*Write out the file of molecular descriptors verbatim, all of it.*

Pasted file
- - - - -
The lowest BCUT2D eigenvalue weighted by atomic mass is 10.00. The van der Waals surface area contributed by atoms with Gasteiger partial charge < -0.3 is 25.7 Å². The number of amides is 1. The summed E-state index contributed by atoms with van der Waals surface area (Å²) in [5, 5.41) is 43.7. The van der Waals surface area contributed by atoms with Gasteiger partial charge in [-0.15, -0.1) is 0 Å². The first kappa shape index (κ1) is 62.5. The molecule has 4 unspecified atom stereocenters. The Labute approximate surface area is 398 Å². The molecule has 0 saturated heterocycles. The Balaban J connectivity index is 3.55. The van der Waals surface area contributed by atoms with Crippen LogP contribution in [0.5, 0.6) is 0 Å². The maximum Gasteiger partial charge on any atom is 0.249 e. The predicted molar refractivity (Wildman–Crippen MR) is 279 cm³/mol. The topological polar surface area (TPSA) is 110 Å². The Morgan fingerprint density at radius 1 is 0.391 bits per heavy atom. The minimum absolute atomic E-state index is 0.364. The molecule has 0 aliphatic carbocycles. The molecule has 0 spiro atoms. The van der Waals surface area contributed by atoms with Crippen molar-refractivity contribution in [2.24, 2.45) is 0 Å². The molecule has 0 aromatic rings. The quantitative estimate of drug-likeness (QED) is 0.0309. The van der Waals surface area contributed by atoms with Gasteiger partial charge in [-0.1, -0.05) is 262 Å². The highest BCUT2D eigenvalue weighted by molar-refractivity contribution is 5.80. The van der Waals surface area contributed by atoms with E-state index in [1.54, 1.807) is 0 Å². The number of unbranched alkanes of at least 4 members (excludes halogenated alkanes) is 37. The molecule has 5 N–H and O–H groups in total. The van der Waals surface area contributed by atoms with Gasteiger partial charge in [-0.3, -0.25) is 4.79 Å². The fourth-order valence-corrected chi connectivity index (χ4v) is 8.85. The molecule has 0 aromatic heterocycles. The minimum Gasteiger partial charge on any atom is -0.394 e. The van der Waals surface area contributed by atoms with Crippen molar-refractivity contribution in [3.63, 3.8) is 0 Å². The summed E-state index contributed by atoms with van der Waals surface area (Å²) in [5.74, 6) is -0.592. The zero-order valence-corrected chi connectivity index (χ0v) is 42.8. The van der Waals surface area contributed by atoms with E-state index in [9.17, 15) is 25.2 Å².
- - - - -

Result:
The lowest BCUT2D eigenvalue weighted by atomic mass is 10.00. The van der Waals surface area contributed by atoms with Gasteiger partial charge < -0.3 is 25.7 Å². The number of amides is 1. The summed E-state index contributed by atoms with van der Waals surface area (Å²) in [5, 5.41) is 43.7. The van der Waals surface area contributed by atoms with Gasteiger partial charge in [-0.15, -0.1) is 0 Å². The first kappa shape index (κ1) is 62.5. The molecule has 4 unspecified atom stereocenters. The Labute approximate surface area is 398 Å². The molecule has 0 saturated heterocycles. The Balaban J connectivity index is 3.55. The van der Waals surface area contributed by atoms with Crippen LogP contribution in [0.5, 0.6) is 0 Å². The maximum Gasteiger partial charge on any atom is 0.249 e. The predicted molar refractivity (Wildman–Crippen MR) is 279 cm³/mol. The topological polar surface area (TPSA) is 110 Å². The Morgan fingerprint density at radius 1 is 0.391 bits per heavy atom. The minimum absolute atomic E-state index is 0.364. The molecule has 0 aliphatic carbocycles. The molecule has 0 spiro atoms. The van der Waals surface area contributed by atoms with Crippen molar-refractivity contribution in [2.24, 2.45) is 0 Å². The molecule has 0 aromatic rings. The quantitative estimate of drug-likeness (QED) is 0.0309. The van der Waals surface area contributed by atoms with Gasteiger partial charge in [-0.1, -0.05) is 262 Å². The highest BCUT2D eigenvalue weighted by molar-refractivity contribution is 5.80. The van der Waals surface area contributed by atoms with E-state index in [1.54, 1.807) is 0 Å². The number of unbranched alkanes of at least 4 members (excludes halogenated alkanes) is 37. The molecule has 5 N–H and O–H groups in total. The van der Waals surface area contributed by atoms with Gasteiger partial charge in [-0.3, -0.25) is 4.79 Å². The fourth-order valence-corrected chi connectivity index (χ4v) is 8.85. The molecule has 0 aromatic heterocycles. The minimum Gasteiger partial charge on any atom is -0.394 e. The van der Waals surface area contributed by atoms with Crippen molar-refractivity contribution in [3.63, 3.8) is 0 Å². The summed E-state index contributed by atoms with van der Waals surface area (Å²) in [5.74, 6) is -0.592. The zero-order valence-corrected chi connectivity index (χ0v) is 42.8. The van der Waals surface area contributed by atoms with E-state index in [9.17, 15) is 25.2 Å².